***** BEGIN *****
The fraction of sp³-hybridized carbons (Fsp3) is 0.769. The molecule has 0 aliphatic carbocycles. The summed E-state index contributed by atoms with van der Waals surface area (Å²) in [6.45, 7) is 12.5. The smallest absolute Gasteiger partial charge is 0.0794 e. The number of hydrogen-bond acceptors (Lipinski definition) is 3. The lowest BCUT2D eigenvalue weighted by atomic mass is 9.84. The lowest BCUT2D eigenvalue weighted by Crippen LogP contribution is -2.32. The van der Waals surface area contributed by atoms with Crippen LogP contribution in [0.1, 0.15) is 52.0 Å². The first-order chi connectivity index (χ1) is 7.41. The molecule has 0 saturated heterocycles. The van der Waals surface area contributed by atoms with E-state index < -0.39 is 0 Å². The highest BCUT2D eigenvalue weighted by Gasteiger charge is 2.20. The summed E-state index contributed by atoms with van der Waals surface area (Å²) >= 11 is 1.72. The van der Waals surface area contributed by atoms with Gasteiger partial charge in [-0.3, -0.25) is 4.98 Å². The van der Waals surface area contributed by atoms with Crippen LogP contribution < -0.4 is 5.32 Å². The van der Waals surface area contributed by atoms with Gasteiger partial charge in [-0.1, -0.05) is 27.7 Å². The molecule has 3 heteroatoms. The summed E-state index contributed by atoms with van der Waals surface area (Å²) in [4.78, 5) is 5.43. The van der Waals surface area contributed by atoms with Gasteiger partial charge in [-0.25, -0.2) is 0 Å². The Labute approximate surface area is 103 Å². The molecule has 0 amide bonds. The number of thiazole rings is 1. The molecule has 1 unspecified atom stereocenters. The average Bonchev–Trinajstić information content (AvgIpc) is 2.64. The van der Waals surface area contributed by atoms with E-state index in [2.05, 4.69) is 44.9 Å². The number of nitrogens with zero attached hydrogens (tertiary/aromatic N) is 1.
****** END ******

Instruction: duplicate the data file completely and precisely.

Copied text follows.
The fraction of sp³-hybridized carbons (Fsp3) is 0.769. The molecule has 0 aliphatic carbocycles. The summed E-state index contributed by atoms with van der Waals surface area (Å²) in [6.45, 7) is 12.5. The smallest absolute Gasteiger partial charge is 0.0794 e. The number of hydrogen-bond acceptors (Lipinski definition) is 3. The lowest BCUT2D eigenvalue weighted by atomic mass is 9.84. The lowest BCUT2D eigenvalue weighted by Crippen LogP contribution is -2.32. The van der Waals surface area contributed by atoms with Crippen LogP contribution in [0.1, 0.15) is 52.0 Å². The first-order chi connectivity index (χ1) is 7.41. The molecule has 0 saturated heterocycles. The van der Waals surface area contributed by atoms with E-state index < -0.39 is 0 Å². The highest BCUT2D eigenvalue weighted by Gasteiger charge is 2.20. The summed E-state index contributed by atoms with van der Waals surface area (Å²) >= 11 is 1.72. The van der Waals surface area contributed by atoms with Gasteiger partial charge in [-0.3, -0.25) is 4.98 Å². The van der Waals surface area contributed by atoms with Crippen LogP contribution < -0.4 is 5.32 Å². The van der Waals surface area contributed by atoms with Gasteiger partial charge in [-0.1, -0.05) is 27.7 Å². The molecule has 3 heteroatoms. The summed E-state index contributed by atoms with van der Waals surface area (Å²) in [4.78, 5) is 5.43. The van der Waals surface area contributed by atoms with Gasteiger partial charge in [-0.25, -0.2) is 0 Å². The Labute approximate surface area is 103 Å². The molecule has 0 amide bonds. The number of thiazole rings is 1. The molecule has 1 unspecified atom stereocenters. The average Bonchev–Trinajstić information content (AvgIpc) is 2.64. The van der Waals surface area contributed by atoms with E-state index in [2.05, 4.69) is 44.9 Å². The number of nitrogens with zero attached hydrogens (tertiary/aromatic N) is 1.